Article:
Wow--Fee Entitlement Can Be Had, If You Are Tenacious And Can Get to the Right Independent Basis!
The Fifth District’s decision in Pierce v. Western Surety Co., Case No. F062096 (5th Dist. June 22, 2012) (published) goes to show you that the fee entitlement race sometimes goes to the tenacious. All you need is one correct, separate basis for fee entitlement, even if you lose other grounds.
Tenacious. Charles Livingston Bull, artist. Library of Congress.
In this one, plaintiff consumer purchased a truck from a motor vehicle retailer that apparently failed to disclose material prior wreck damage. Retailer went out of business, but consumer made a claim on a bond posted by a surety under Vehicle Code setion 11710, which allows a consumer suffering a loss by reason of the dealer’s fraud to go against a bond in an amount to not exceed the value of the purchased vehicle. After surety accepted a CCP § 998 offer of $10,000, the parties went to the main battle--because attorney’s fees and costs were excluded from the accepted offer.
The lower court did award attorney’s fees in favor of consumer and against surety, prompting surety’s appeal.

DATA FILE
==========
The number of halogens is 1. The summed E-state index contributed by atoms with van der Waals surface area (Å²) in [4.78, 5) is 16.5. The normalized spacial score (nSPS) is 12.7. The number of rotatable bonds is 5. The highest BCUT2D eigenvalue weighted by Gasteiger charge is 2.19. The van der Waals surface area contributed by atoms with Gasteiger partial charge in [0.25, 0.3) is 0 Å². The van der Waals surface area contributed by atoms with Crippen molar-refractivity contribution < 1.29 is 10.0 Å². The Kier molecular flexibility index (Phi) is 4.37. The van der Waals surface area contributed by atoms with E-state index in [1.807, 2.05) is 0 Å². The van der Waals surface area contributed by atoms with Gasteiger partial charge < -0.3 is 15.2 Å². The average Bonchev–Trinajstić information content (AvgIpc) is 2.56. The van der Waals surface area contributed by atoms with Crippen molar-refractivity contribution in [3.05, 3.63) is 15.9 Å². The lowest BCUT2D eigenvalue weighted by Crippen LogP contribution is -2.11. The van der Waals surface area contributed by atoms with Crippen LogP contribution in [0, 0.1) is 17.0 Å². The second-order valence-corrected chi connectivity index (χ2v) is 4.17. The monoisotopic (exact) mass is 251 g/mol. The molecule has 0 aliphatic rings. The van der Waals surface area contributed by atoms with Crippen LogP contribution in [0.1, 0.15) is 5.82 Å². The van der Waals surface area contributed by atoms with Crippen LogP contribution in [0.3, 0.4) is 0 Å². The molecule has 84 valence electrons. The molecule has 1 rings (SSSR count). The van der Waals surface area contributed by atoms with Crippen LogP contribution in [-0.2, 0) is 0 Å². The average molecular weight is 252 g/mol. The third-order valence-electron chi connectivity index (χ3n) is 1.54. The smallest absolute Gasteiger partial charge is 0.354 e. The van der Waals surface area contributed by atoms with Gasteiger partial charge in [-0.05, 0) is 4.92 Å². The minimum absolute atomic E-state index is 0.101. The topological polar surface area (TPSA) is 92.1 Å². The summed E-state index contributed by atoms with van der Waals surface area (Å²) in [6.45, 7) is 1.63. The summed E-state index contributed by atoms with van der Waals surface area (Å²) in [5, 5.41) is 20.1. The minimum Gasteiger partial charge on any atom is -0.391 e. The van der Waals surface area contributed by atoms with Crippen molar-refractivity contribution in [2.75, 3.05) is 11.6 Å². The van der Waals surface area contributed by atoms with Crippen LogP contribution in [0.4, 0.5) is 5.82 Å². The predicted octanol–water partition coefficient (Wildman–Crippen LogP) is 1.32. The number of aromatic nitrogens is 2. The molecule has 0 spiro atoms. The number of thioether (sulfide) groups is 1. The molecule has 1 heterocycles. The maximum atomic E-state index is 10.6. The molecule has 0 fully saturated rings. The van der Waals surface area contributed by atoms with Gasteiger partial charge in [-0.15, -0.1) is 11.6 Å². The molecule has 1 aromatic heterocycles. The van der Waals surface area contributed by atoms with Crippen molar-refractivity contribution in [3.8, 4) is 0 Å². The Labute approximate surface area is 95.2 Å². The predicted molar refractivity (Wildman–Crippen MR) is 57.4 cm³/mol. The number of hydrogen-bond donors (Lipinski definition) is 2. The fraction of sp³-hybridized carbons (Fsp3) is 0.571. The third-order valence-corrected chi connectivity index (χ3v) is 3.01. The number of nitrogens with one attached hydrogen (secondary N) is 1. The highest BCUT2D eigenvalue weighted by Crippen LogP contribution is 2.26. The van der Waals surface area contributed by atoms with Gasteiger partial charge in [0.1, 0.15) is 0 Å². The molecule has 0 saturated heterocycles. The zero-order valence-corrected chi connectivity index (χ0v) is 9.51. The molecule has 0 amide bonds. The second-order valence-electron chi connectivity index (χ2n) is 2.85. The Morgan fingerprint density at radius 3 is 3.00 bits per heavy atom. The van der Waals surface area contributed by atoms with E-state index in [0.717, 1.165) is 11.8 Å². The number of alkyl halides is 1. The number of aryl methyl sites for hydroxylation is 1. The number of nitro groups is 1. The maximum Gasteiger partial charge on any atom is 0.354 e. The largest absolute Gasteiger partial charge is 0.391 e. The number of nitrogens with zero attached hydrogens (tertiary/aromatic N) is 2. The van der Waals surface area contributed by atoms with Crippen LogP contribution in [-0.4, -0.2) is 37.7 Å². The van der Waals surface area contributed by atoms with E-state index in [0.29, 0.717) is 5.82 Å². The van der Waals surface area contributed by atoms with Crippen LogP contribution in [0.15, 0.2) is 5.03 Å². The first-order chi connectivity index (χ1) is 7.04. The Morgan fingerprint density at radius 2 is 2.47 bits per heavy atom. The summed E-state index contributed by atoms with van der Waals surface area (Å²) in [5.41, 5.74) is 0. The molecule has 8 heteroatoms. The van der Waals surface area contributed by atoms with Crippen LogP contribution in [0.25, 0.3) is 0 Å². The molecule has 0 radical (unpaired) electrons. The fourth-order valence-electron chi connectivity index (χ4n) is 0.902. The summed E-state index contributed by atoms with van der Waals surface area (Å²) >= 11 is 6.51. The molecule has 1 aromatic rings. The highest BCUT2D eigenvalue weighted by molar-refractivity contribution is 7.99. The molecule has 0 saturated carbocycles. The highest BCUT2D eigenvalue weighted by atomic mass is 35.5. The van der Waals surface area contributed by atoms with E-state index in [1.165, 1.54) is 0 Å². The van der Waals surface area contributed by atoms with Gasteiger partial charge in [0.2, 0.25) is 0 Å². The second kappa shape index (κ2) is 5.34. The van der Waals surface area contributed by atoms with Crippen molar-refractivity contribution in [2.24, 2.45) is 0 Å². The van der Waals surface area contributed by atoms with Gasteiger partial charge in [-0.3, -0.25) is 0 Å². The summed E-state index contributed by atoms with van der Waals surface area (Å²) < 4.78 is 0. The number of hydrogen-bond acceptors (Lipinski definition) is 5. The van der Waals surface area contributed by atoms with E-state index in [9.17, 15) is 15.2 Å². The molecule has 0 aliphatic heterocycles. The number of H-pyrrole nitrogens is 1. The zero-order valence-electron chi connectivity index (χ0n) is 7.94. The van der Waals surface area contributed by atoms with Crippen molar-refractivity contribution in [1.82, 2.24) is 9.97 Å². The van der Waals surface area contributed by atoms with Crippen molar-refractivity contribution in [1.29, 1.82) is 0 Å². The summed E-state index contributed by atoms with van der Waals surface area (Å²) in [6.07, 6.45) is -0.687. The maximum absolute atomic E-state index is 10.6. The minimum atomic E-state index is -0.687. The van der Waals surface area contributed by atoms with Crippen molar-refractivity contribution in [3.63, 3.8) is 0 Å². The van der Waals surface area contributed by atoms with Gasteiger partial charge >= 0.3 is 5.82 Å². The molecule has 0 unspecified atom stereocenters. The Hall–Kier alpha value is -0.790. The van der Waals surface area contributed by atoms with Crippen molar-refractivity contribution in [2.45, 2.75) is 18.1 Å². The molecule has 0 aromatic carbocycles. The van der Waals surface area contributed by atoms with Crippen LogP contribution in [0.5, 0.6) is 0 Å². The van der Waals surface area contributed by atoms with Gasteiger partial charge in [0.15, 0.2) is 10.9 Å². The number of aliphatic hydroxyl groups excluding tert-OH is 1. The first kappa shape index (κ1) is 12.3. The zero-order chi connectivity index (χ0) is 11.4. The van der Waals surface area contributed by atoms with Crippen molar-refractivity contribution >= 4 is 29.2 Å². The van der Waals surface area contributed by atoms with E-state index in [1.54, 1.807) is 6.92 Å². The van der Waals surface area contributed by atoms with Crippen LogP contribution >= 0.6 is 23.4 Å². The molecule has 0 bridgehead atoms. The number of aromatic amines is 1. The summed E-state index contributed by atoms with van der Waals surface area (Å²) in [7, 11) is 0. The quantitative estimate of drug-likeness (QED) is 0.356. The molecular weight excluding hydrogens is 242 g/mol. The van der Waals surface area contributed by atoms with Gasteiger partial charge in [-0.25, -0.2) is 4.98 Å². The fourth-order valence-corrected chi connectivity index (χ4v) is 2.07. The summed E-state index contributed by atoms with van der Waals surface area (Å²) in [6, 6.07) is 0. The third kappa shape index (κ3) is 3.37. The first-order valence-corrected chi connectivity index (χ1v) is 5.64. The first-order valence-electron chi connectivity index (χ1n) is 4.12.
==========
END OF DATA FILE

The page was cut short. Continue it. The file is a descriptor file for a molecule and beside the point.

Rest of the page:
Surety argued that Vehicle Code section 11710 was silent on fee recovery, so it could not sustain the award. You are right, Mr. Surety, on this ground.
Surety next argued that the retail sales contract between consumer and dealer, although containing a fees clause, did not allow a fee recovery as a mattter of surety law because consumer was suing for fraud, something not covered by the bond. You are right again, Mr. Surety, fraud claims were not covered, only contract claims not involved here.
However, here is the rub. Consumer did seek fees under various consumer statutes. Consumer sought breach of warranty recovery via the Song-Beverly Consumer Warranty Act, but this did not work given that the fee recovery here was based on fraud. No fee recovery could be based on the Automobile Sales Finance Act because the fee shifting provision is contractually-grounded, not fraud based as was the case here.
But, but. Consumer sued for fraudulent representations under the Consumer Legal Remedies Act, which has a fee shifting provision. Lo and behold, this one was the correct fee entitlement ground. The CLRA fraud-based violation fell within the conduct secured by the section 1171 bond, so the surety was liable. Because fees was an item of costs, it was not capped by the section 11711 $50,000 cap on damages. Judgment affirmed. Tenacity paid off in this particular situation.